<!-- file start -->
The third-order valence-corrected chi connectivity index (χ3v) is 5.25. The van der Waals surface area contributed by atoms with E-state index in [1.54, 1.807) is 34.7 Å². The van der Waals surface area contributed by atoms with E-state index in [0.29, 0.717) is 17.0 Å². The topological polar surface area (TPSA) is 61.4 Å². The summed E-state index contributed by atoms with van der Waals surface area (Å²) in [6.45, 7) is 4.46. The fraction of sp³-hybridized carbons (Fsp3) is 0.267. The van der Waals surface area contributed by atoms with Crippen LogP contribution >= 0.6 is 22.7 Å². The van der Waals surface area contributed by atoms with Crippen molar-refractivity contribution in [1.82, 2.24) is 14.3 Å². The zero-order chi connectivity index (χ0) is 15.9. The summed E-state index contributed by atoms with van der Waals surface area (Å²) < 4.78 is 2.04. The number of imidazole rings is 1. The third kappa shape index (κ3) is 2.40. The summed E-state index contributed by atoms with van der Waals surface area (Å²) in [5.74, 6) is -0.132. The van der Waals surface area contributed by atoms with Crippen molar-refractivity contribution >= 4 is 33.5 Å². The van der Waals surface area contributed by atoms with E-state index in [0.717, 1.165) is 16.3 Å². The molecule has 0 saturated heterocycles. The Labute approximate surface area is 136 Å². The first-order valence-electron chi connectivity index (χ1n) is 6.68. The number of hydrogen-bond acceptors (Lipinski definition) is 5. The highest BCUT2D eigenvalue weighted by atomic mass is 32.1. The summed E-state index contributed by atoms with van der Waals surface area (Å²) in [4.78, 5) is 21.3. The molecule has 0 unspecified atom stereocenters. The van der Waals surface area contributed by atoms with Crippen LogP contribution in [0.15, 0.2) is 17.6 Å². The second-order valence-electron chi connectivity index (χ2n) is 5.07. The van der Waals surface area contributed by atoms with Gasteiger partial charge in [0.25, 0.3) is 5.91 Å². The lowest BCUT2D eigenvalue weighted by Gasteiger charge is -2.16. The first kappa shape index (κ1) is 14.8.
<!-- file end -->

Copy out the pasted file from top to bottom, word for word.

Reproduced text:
The third-order valence-corrected chi connectivity index (χ3v) is 5.25. The van der Waals surface area contributed by atoms with E-state index in [1.54, 1.807) is 34.7 Å². The van der Waals surface area contributed by atoms with E-state index in [0.29, 0.717) is 17.0 Å². The topological polar surface area (TPSA) is 61.4 Å². The summed E-state index contributed by atoms with van der Waals surface area (Å²) in [6.45, 7) is 4.46. The fraction of sp³-hybridized carbons (Fsp3) is 0.267. The van der Waals surface area contributed by atoms with Crippen LogP contribution >= 0.6 is 22.7 Å². The van der Waals surface area contributed by atoms with Crippen molar-refractivity contribution in [1.82, 2.24) is 14.3 Å². The zero-order chi connectivity index (χ0) is 15.9. The summed E-state index contributed by atoms with van der Waals surface area (Å²) < 4.78 is 2.04. The number of imidazole rings is 1. The third kappa shape index (κ3) is 2.40. The summed E-state index contributed by atoms with van der Waals surface area (Å²) in [5.74, 6) is -0.132. The van der Waals surface area contributed by atoms with Crippen molar-refractivity contribution >= 4 is 33.5 Å². The van der Waals surface area contributed by atoms with E-state index in [0.717, 1.165) is 16.3 Å². The molecule has 0 saturated heterocycles. The Labute approximate surface area is 136 Å². The first-order valence-electron chi connectivity index (χ1n) is 6.68. The number of hydrogen-bond acceptors (Lipinski definition) is 5. The highest BCUT2D eigenvalue weighted by atomic mass is 32.1. The summed E-state index contributed by atoms with van der Waals surface area (Å²) in [4.78, 5) is 21.3. The molecule has 0 unspecified atom stereocenters. The van der Waals surface area contributed by atoms with Crippen LogP contribution in [0.15, 0.2) is 17.6 Å². The second-order valence-electron chi connectivity index (χ2n) is 5.07. The van der Waals surface area contributed by atoms with Gasteiger partial charge in [0.25, 0.3) is 5.91 Å². The lowest BCUT2D eigenvalue weighted by Gasteiger charge is -2.16. The first kappa shape index (κ1) is 14.8.